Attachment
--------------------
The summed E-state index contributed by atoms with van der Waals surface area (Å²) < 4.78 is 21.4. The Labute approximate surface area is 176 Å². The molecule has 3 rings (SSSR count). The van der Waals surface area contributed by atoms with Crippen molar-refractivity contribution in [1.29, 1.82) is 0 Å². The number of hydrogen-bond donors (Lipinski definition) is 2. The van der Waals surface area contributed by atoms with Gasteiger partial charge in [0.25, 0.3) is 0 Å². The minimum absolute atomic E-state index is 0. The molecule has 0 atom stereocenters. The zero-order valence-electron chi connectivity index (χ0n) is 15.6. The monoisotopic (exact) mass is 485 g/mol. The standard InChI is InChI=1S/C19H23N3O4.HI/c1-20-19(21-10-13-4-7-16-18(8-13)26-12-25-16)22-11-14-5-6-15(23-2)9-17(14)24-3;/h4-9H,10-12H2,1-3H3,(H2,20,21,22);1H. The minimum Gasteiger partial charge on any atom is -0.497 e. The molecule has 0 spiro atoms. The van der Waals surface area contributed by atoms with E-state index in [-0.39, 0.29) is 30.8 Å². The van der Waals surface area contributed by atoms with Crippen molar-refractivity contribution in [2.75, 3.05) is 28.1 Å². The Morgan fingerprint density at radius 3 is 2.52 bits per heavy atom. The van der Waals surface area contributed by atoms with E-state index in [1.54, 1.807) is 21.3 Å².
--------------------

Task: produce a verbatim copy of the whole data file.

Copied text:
The summed E-state index contributed by atoms with van der Waals surface area (Å²) < 4.78 is 21.4. The Labute approximate surface area is 176 Å². The molecule has 3 rings (SSSR count). The van der Waals surface area contributed by atoms with Crippen molar-refractivity contribution in [1.29, 1.82) is 0 Å². The number of hydrogen-bond donors (Lipinski definition) is 2. The van der Waals surface area contributed by atoms with Gasteiger partial charge in [0.25, 0.3) is 0 Å². The minimum absolute atomic E-state index is 0. The molecule has 0 atom stereocenters. The zero-order valence-electron chi connectivity index (χ0n) is 15.6. The monoisotopic (exact) mass is 485 g/mol. The standard InChI is InChI=1S/C19H23N3O4.HI/c1-20-19(21-10-13-4-7-16-18(8-13)26-12-25-16)22-11-14-5-6-15(23-2)9-17(14)24-3;/h4-9H,10-12H2,1-3H3,(H2,20,21,22);1H. The minimum Gasteiger partial charge on any atom is -0.497 e. The molecule has 0 spiro atoms. The van der Waals surface area contributed by atoms with E-state index in [-0.39, 0.29) is 30.8 Å². The van der Waals surface area contributed by atoms with Crippen molar-refractivity contribution in [2.75, 3.05) is 28.1 Å². The Morgan fingerprint density at radius 3 is 2.52 bits per heavy atom. The van der Waals surface area contributed by atoms with E-state index in [1.54, 1.807) is 21.3 Å².